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.....Then northern Meck and Iredell will want a better connection than 73 to 85. Eventually, if all communities keep asking for these same types of roads, 485 will be the center of a pinwheel network of roads. If adding this parkway doesn't encourage sprawl, I don't know what does.

I don't think there is much call for a freeway to connect Concord to Lake Norman. Once 485 is completed, that route will serve the need nicely. Freeways in themselves don't promote sprawl. Wreakless zoning promoted by the local goverments that allow the exits to be used as development mechanisms do.

I was interested to discover that toll road building in this state is handled by the NC Turnpike Authority and not the NCDOT.

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Maybe one day the NCDOT will figure out how to pour concrete so that it lays flat and find a source for asphalt that doesn't self destruct in less than 10 years.

NCDOT should be writing contracts with the contractors that puts the contractors on the hook for the quality of the paving for some specified time (10 years). Any failure or deterioration is the responsibility of the contractor to fix on the contractor's dime. Sure it may cost more up-front but think of the long term savings. Or not, since the politicians are only worried about getting reelected.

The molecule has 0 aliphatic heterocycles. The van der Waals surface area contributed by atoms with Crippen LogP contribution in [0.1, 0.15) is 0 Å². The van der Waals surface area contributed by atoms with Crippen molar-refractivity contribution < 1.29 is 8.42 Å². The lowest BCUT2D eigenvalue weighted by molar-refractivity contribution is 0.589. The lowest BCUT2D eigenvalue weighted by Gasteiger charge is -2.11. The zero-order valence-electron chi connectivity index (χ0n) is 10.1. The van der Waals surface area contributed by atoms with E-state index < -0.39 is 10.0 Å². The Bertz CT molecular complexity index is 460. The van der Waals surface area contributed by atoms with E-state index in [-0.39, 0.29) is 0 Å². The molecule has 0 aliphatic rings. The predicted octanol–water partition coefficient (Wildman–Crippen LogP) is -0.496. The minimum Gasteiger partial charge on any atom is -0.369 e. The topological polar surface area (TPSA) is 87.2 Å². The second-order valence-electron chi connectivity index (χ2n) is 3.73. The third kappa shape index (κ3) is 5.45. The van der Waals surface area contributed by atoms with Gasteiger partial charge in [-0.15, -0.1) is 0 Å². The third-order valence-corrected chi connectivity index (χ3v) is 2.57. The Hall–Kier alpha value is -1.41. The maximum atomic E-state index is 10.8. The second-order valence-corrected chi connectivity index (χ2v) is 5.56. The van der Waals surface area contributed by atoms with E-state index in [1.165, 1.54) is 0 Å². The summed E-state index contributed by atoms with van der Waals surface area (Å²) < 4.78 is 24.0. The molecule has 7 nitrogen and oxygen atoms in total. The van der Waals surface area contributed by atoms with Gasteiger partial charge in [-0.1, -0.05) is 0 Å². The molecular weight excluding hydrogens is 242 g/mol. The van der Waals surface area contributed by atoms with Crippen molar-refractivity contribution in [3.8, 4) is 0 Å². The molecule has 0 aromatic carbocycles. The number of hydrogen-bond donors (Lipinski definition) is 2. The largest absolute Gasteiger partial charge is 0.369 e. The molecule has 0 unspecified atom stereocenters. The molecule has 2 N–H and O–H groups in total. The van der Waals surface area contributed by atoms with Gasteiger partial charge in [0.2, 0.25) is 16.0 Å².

Let's be honest, this isn't about engineering priorities, it's about political priorities. Let's also be honest that NCDOT demands cheap from their contractor's bids and they get what we pay for.

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A pavement's design life is determined by its expected loading over time. If a road's traffic--especially increased truck traffic--dramatically increases beyond predicted levels, the pavement will wear out quicker. Contractors build what the plans tell them to build, that's all. If the plans don't make the correct prediction, it's not the contractor's responsibility.